In one embodiment, the first (lower) conductive element is a refractory metal, refractory metal alloy or refractory metal silicide. The refractory conductive material should have a low thermal coefficient of expansion, for example, below 10.0×10-6 /° C., preferably below 7.0×10-6 /° C. and most preferably under 5.0×10-6 /° C.
By employing a refractory conductive material having a low thermal expansion coefficient, the metallization layer can be more closely matched thermally to the underlying substrate and/or devices therein which will typically be silicon-based materials.
Particularly useful refractory conductive materials include molybdenum or molybdenum alloys which typically have a thermal expansion coefficient of about 4.0×10-6 /° C. (a value that matches silicon's coefficient, nominally 3.0×10-6 ° C., quite well).
In contrast to molybdenum, non-refractory materials such as aluminum or aluminum alloys, should not be used to form the first (lower) conductive element because of their high thermal expansion coefficients, often about 25.0×10-6 /° C. or greater. When aluminum is used alone as the lower conductive material, its thermal expansion during the various wafer processing and device fabrication that follow can cause microfractures in the link material, resulting in premature breakdowns, inadvertent breakdowns and a wide variation in the voltage needed to program individual link structures from one site to another on a wafer.
Moreover, aluminum has a tendency to form rather marked surface irregularities in the form of "hillocks" and the like, during sintering and other device processing steps. These hillocks can pierce or otherwise damage overlying insulator layers unless such insulator layers are rather thick (e.g. greater than 50 nanometers).
The use of refractory materials, such as molybdenum, its alloys and compounds, is also preferred because of the relatively smooth surfaces that can be achieved with such metallization layers. In particular, molybdenum has a tendency to form columnar microcrystals which grow vertically and cap the surface of the metallization layer with a slightly coarse, but nonetheless, smooth and regular surface morphology.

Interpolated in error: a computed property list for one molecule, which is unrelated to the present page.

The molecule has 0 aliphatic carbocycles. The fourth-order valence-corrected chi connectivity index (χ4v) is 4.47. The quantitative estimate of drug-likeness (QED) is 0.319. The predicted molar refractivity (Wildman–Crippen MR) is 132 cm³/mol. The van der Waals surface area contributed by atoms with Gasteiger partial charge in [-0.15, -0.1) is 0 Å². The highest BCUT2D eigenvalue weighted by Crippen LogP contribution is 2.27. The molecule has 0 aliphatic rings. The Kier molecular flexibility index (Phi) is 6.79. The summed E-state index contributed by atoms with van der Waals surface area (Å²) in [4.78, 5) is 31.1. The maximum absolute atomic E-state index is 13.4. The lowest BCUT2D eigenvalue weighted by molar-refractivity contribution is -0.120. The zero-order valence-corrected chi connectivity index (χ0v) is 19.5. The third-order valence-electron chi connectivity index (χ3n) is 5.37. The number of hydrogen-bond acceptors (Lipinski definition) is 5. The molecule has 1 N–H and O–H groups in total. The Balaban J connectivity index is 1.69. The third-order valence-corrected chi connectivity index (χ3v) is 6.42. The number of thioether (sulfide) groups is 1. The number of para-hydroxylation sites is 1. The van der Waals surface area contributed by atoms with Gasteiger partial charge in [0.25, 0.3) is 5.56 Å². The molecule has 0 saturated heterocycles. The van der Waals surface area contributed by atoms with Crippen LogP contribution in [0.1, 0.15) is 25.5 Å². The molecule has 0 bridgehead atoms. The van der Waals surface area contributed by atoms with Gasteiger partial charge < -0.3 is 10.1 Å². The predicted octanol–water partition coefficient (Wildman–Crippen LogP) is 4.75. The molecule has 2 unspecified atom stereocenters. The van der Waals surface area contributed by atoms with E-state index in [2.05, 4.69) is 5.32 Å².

Because the refractory conductive materials disclosed herein substantially match the thermal expansion characteristics of the link materials, the likelihood of detrimental thermal stresses, microfractures, etc. is greatly reduced. In addition, the smooth surface topography of the refractory conductive materials in the present invention reduces the chance that projections from the metal layer can pierce or otherwise damage the adjacent link material, and thereby permits thinner links to be used. As a consequence, the link structures of the present invention can be programmed by application of a substantially uniform threshold voltage with little deviation from one link to another in use.
In one preferred embodiment of the invention, the lower refractory conductive material should maintain a smooth upper surface throughout processing, that is, a surface defined by the substantial absence of hillocks and other projections greater that about 10 nanometers above the nominal plane of the surface, and more preferably defined by the absence of hillocks and the like greater than about 5 nanometers in height.
The lower conductive material which serves as part of a lower metallization or interconnect layer will typically range from about 300 to about 1,000 nanometers in thickness. The conductive layer can be entirely composed of a refractory material or it may be a composite, for example, the lower portion can be a conventional conductor such as aluminum so long as it is capped with a sufficient thickness of a refractory conductive material. Up to about 80 percent of the conductive line can be aluminum so long as it is capped with about 100 nanometers or more of refractory conductive material.